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Geographies of Difference: Explorations in northeast Indian studies, edited by Mélanie Vandenhelsken, Meenaxi Barkataki-Ruscheweyh and Bengt G. Karlsson

Raile Rocky Ziipao
p. 155-159
Bibliographical reference

Geographies of Difference: Explorations in northeast Indian studies, edited by Mélanie Vandenhelsken, Meenaxi Barkataki-Ruscheweyh and Bengt G. Karlsson. London and New York: Routledge, 2019, xxvii+297 pp., ISBN 978-0-367-27790-1 (paperback)

Full text

1Geographies of Difference brings together scholars from diverse backgrounds to construct Northeast Indian Studies as a field of research in its own right. Most of the chapters in this book were first presented during the international conference ‘Negotiating Ethnicity: Politics and Display of Cultural Identities in Northeast India’, held in Vienna in July 2013. Following the recent major reconfigurations of Areas Studies in South and Southeast Asia, the volume approaches Northeast India as an emerging geo‑historical entity. The book sets out to rethink the Northeast as a lived space, a centre of interconnections and unfolding histories. This approach is well encapsulated in the Preface by the editors, in Karlsson’s Introduction and in van Schendel’s chapter.

2It is interesting to note that the pieces written by two academic stalwarts (Bengt G. Karlsson and Willem van Schendel) are strategically placed at each end of the book, as an alpha and omega. They lay out the key framework and direction of Northeast Indian studies. To illustrate this, Karlsson introduces the emergence, transformation and future of Northeast Indian Studies as an emerging field of research in its own right. He calls for introspection during the recent surge of research and urges scholars to pay critical attention to local voices as well as to indigenous epistemologies and ontologies. This he suggests as a way forward to emancipate or liberate Northeast Indian Studies from the shackles of colonial categories and modes of thinking. He concludes by suggesting a few themes through which to critically engage and further Northeast Indian Studies, such as mobility and migration, class formation, emerging urban space and the interface of society and the environment.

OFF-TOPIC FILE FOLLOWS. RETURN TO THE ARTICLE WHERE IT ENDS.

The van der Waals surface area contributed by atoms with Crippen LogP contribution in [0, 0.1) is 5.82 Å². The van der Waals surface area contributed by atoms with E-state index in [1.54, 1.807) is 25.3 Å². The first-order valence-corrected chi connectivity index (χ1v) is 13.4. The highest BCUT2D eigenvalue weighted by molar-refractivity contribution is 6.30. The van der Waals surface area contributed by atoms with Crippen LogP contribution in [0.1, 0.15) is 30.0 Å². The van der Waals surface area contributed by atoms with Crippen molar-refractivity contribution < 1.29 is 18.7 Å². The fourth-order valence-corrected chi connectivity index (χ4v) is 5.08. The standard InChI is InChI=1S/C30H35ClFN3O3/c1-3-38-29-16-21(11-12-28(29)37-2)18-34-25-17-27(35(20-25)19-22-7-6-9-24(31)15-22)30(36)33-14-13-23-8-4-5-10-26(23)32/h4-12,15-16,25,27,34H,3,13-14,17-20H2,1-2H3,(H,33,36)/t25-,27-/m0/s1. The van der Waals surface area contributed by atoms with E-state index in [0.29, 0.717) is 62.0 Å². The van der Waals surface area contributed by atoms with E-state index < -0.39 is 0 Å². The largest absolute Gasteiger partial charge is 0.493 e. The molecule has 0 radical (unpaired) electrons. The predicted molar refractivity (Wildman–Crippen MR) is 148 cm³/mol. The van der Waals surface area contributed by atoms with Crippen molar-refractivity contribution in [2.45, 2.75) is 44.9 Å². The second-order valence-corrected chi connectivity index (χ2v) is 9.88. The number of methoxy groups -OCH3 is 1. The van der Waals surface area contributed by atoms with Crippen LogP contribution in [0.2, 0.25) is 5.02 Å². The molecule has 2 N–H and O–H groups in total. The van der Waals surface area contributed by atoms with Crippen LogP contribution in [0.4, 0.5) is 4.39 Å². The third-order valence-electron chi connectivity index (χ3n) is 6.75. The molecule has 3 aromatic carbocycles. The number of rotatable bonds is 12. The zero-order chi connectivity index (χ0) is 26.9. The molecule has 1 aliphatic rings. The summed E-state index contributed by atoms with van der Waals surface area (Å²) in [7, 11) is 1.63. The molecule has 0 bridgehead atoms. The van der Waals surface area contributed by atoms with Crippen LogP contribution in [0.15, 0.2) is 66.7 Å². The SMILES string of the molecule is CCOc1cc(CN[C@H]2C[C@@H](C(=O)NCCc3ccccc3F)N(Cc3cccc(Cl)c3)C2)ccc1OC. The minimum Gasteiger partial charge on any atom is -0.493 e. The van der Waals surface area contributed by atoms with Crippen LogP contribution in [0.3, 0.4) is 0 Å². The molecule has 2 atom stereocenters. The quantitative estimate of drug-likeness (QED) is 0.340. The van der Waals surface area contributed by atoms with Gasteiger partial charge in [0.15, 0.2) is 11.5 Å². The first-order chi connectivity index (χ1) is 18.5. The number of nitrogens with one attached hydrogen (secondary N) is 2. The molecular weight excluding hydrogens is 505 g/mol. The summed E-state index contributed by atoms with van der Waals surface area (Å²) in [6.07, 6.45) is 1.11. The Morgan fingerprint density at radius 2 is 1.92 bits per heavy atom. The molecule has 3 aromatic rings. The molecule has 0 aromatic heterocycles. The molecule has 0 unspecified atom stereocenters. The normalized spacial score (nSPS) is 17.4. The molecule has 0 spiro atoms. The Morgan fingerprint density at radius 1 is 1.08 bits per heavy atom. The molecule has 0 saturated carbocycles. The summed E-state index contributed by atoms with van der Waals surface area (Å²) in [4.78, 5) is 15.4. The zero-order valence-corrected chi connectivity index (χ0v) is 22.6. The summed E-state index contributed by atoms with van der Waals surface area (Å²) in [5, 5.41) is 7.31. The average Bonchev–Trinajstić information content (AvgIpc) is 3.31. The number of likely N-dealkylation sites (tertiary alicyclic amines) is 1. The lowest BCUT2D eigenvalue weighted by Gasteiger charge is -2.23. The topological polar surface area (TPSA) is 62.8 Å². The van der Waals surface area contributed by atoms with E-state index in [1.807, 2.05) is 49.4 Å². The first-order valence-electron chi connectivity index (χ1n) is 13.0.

3Part 1 of the book, ‘Historical and Ethnographic Encounters’, begins with a powerful essay by Sanjib Baruah. He explores the colonial production of knowledge in the context of unequal power relations by assessing through the eyes of indigenous people the scholarship of Fürer-Haimendorf, author of the rather controversial book The Naked Naga. While Baruah credits Fürer-Haimendorf with skilfully writing the ethnography as a product of knowledge, he is critical of the author’s silence on the political issues/turmoil of the people he studied. In short, Baruah states ‘it would not be an exaggeration to say that Fürer-Haimendorf did not have an ear for what today we would call the politics of equal dignity’ (p. 25). Pursuing the colonial discourse on knowledge production and power, Bianca Son engages the process of categorisation and construction of Zo identity. She argues that much of the information used to construct the Zo was based on early accounts of colonial personnel and their (Bengali and Burmese) informants, and that the ‘truthfulness’ of these findings was created through the sheer tenacity of repetition and reiteration. Anandaroop Sen’s chapter provides a historical account of boundary making in Tripura, a princely state at the time. This first part of the volume then moves to contemporary issues, as ably demonstrated by Dolly Kikon in her rich ethnographic account of everyday life in the Assam–Nagaland foothills. She unravels intimate relations across ethnic communities in the foothills and simultaneously charts out the ‘different imaginations that fuel connections and contestations’ (p. 87). Mélanie Vandenhelsken gives a detailed ethnographic account of the sociopolitical and cultural processes of Gurung struggles for recognition as Scheduled Tribes in Sikkim.